The FAA issues Notices and other non-legislative rules (e.g. Advisory Circulars). These documents are distinct from the laws in Title 14 of the Code of Federal Regulations. What are the differences between them? Do they have legal force?
As SSumner pointed out, the FAA produces all kinds of paper - some of which is "regulatory" and/or have legal force, and some of which isn't. I won't go into all of the specific document categories, but I'll talk about a few that most of us will find interesting.
Handbooks and Manuals
The FAA actually publishes full-length books, if you know where to look!
The FAA has written books on flying an airplane, flying balloons, risk management, buying & owning an airplane, and a whole bunch of other topics which provide broad information that you can use to familiarize yourself with a topic.
Advisory Circulars (ACs) are the FAA's way of explaining their regulations.
They're broken down into sections which generally match up with the FARs they're interpreting. Some ACs may rival the lengths of handbooks, but they are much more narrowly focused, generally dealing with a single topic and often much easier to understand than the legislation they're interpreting.
When an unsafe condition is identified in an aircraft or component which requires action the FAA can issue an Airworthiness Directive (AD), requiring that specific actions be taken.
Often the required action is compliance with a manufacturer's Service Bulletin (or compliance with a service bulletin is also an acceptable method of compliance with an AD).
There are also Special Airworthiness Information Bulletins (SAIBs), which are like "Mini-ADs": The FAA is calling operators' and mechanics' attention to something which may not merit an AD. SAIBs are informational - you don't have to comply with them - but it's certainly a good idea to read them and pay attention to the things they're highlighting.
A "Notice" is just an agency's way of saying "Yo! Pay attention! Something's happening!"
Your question seems generally concerned with internal notices which I linked to in the title. These generally modify Orders, like this one.
The FAA can also issue "Public Notices" about changes that affect airmen and the general public, or pretty much any other topic they'd like. Public Notices are published on faa.gov as well, but the easiest place to find those is through the FAA Safety Team's SPANS system which is searchable and has a much nicer interface than digging through the FAA site by region.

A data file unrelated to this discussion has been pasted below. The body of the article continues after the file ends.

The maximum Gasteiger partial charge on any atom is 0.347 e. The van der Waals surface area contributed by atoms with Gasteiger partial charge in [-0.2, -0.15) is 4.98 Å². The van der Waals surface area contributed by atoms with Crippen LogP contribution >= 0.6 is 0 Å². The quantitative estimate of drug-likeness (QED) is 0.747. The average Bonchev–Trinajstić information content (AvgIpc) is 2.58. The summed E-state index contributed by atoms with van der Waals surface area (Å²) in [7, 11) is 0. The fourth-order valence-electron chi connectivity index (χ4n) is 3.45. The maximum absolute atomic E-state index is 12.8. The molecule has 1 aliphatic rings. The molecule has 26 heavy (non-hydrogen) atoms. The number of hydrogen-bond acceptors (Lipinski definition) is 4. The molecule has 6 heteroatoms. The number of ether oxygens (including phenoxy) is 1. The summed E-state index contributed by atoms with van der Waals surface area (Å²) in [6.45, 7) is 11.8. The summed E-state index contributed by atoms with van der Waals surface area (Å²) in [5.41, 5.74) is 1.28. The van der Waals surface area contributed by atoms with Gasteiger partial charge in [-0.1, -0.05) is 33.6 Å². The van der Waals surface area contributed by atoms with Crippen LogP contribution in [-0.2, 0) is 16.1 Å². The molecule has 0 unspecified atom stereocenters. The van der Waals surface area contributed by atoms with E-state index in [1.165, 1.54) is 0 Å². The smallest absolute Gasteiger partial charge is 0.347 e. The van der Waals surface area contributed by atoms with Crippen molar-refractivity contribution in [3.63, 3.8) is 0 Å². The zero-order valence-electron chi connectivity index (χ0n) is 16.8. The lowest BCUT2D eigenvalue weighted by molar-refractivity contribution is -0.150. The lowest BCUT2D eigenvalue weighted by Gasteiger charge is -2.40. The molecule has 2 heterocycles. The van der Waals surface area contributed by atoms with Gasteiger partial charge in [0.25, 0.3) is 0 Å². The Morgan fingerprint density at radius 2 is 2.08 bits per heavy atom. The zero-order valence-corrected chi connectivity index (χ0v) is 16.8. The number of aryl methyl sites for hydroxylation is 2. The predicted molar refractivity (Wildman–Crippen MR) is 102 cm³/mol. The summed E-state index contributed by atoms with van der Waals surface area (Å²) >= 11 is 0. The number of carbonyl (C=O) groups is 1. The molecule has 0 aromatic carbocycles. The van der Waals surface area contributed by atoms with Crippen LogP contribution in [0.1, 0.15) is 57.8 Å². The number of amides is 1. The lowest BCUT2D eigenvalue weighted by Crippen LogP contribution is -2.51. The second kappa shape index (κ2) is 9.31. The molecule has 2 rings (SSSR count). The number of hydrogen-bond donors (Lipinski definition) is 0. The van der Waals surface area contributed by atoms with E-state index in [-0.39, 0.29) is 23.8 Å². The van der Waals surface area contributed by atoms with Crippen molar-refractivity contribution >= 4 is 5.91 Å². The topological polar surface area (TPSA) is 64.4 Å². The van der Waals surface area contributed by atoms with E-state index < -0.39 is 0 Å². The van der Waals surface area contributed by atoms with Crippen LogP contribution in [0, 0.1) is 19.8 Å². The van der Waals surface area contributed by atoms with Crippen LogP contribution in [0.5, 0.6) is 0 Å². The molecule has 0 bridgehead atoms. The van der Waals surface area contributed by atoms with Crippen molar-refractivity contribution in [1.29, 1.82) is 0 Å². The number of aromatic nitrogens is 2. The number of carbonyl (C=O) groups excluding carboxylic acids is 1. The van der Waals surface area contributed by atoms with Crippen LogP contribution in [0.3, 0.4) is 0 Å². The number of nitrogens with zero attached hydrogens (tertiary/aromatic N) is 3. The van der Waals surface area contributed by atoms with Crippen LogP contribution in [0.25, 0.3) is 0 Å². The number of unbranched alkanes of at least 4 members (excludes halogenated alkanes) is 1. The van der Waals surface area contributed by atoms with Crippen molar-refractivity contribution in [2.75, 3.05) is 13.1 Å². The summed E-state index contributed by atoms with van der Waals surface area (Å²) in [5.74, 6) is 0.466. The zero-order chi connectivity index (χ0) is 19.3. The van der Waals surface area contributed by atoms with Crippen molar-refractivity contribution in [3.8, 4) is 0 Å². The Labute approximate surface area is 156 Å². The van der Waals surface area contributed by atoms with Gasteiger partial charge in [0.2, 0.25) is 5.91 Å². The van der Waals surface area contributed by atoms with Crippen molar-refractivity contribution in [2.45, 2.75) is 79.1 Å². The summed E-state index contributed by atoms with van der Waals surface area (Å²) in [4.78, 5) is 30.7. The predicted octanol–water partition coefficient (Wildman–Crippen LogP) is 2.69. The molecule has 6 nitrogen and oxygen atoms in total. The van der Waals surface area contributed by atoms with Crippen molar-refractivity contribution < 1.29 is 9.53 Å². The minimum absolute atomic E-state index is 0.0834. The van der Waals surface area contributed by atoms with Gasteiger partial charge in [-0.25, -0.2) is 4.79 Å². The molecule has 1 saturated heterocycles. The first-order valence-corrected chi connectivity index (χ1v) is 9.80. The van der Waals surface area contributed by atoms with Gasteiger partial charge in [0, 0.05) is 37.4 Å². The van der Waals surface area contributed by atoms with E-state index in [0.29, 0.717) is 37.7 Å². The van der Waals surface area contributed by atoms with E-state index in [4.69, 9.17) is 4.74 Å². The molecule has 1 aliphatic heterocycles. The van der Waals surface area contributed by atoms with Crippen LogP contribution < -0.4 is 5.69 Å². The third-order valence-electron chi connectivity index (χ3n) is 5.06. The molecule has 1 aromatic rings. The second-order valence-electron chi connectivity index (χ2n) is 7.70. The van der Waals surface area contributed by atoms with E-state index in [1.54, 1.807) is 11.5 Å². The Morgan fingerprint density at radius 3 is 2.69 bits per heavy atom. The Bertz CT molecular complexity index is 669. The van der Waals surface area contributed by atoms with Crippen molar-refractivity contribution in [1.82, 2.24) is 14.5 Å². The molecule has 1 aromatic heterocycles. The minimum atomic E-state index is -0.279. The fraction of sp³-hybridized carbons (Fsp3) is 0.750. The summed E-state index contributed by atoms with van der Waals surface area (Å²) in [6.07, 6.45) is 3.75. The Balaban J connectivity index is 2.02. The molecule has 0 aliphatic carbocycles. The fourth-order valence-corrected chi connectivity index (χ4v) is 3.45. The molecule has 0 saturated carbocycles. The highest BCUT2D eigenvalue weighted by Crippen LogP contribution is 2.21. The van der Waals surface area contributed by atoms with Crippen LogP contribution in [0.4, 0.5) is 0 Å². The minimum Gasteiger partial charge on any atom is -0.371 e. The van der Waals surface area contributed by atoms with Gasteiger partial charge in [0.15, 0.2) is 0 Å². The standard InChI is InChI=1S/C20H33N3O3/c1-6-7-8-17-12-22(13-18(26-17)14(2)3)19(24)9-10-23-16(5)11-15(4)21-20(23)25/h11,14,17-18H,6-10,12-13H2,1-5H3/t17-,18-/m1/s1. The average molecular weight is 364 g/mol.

As for whether the non-legislative documents have legal force the answer is a very well-qualified "maybe". Some certainly have the force of regulation – Airworthiness Directives being the most obvious – and for our purposes I think that's what you're really concerned with, because the law says you have to comply with the regulations.
Orders and Notices are similarly "regulatory" for the agency: The FAA has to comply with its own orders, so ATC has to be operated the way JO 7110 says it's to be operated.
For stuff like ACs, Handbooks, etc. we discussed this in chat a while back talking about the answer to FAA Order 8900 and the FSMS - the gist of it is that the non-legislative documents the FAA produces are generally interpretations and guidance, but they are "effectively regulatory" in that if you go against them you need to have an excellent reason for doing so, and be prepared to back it up with appropriate justification and evidence if asked.
As a classic example, alterations to aircraft are expected to be performed in accordance with manufacturer's maintenance procedures, or "other methods, techniques, or practices acceptable to the Administrator" which are described in AC 43.13 (43.13-2B deals with light, non-pressurized aircraft and is an interesting read).
A mechanic doesn't have to comply with the guidance in AC 43.13, but if a mechanic were to modify an aircraft without conforming to that guidance they would need to supply supporting documentation as to why their work is acceptable, such as a statement from a Designated Engineering Representative, otherwise the FAA could deem the work "unacceptable" (and from a liability standpoint, the mechanic could wind up in serious trouble should something go wrong with the aircraft as a result of that work).